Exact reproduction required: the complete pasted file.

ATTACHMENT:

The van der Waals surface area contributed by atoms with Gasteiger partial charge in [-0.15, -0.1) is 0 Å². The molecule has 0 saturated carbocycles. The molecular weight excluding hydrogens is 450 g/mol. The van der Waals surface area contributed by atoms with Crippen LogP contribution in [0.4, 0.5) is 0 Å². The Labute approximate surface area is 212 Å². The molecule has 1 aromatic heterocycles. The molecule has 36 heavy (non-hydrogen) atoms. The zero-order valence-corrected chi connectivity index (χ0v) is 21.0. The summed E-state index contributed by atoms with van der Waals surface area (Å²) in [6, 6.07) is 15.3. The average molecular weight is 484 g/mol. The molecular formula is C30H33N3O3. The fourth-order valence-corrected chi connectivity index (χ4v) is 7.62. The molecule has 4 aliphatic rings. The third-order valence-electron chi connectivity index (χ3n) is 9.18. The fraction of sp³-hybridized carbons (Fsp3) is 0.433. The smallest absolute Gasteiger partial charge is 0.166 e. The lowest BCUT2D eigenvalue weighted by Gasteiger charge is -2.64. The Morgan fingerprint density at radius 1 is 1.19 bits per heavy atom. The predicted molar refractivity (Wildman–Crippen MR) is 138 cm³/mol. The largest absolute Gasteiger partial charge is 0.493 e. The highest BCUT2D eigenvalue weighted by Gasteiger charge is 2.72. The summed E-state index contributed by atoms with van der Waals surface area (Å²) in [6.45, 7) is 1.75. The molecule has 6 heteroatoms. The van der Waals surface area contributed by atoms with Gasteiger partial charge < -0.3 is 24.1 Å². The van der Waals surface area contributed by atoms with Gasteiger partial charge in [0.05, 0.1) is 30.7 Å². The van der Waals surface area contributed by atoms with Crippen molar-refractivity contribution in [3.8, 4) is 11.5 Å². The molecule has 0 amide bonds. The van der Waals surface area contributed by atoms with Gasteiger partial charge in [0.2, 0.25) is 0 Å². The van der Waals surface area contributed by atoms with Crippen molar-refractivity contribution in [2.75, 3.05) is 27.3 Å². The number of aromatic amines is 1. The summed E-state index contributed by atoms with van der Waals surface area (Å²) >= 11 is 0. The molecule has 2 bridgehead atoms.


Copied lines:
The van der Waals surface area contributed by atoms with Gasteiger partial charge in [-0.15, -0.1) is 0 Å². The molecule has 0 saturated carbocycles. The molecular weight excluding hydrogens is 450 g/mol. The van der Waals surface area contributed by atoms with Crippen LogP contribution in [0.4, 0.5) is 0 Å². The Labute approximate surface area is 212 Å². The molecule has 1 aromatic heterocycles. The molecule has 36 heavy (non-hydrogen) atoms. The zero-order valence-corrected chi connectivity index (χ0v) is 21.0. The summed E-state index contributed by atoms with van der Waals surface area (Å²) in [6, 6.07) is 15.3. The average molecular weight is 484 g/mol. The molecular formula is C30H33N3O3. The fourth-order valence-corrected chi connectivity index (χ4v) is 7.62. The molecule has 4 aliphatic rings. The third-order valence-electron chi connectivity index (χ3n) is 9.18. The fraction of sp³-hybridized carbons (Fsp3) is 0.433. The smallest absolute Gasteiger partial charge is 0.166 e. The lowest BCUT2D eigenvalue weighted by Gasteiger charge is -2.64. The Morgan fingerprint density at radius 1 is 1.19 bits per heavy atom. The predicted molar refractivity (Wildman–Crippen MR) is 138 cm³/mol. The largest absolute Gasteiger partial charge is 0.493 e. The highest BCUT2D eigenvalue weighted by Gasteiger charge is 2.72. The summed E-state index contributed by atoms with van der Waals surface area (Å²) in [6.45, 7) is 1.75. The molecule has 6 heteroatoms. The van der Waals surface area contributed by atoms with Gasteiger partial charge < -0.3 is 24.1 Å². The van der Waals surface area contributed by atoms with Gasteiger partial charge in [0.05, 0.1) is 30.7 Å². The van der Waals surface area contributed by atoms with Crippen molar-refractivity contribution in [3.8, 4) is 11.5 Å². The molecule has 0 amide bonds. The van der Waals surface area contributed by atoms with Gasteiger partial charge in [0.2, 0.25) is 0 Å². The van der Waals surface area contributed by atoms with Crippen molar-refractivity contribution in [2.75, 3.05) is 27.3 Å². The number of aromatic amines is 1. The summed E-state index contributed by atoms with van der Waals surface area (Å²) >= 11 is 0. The molecule has 2 bridgehead atoms.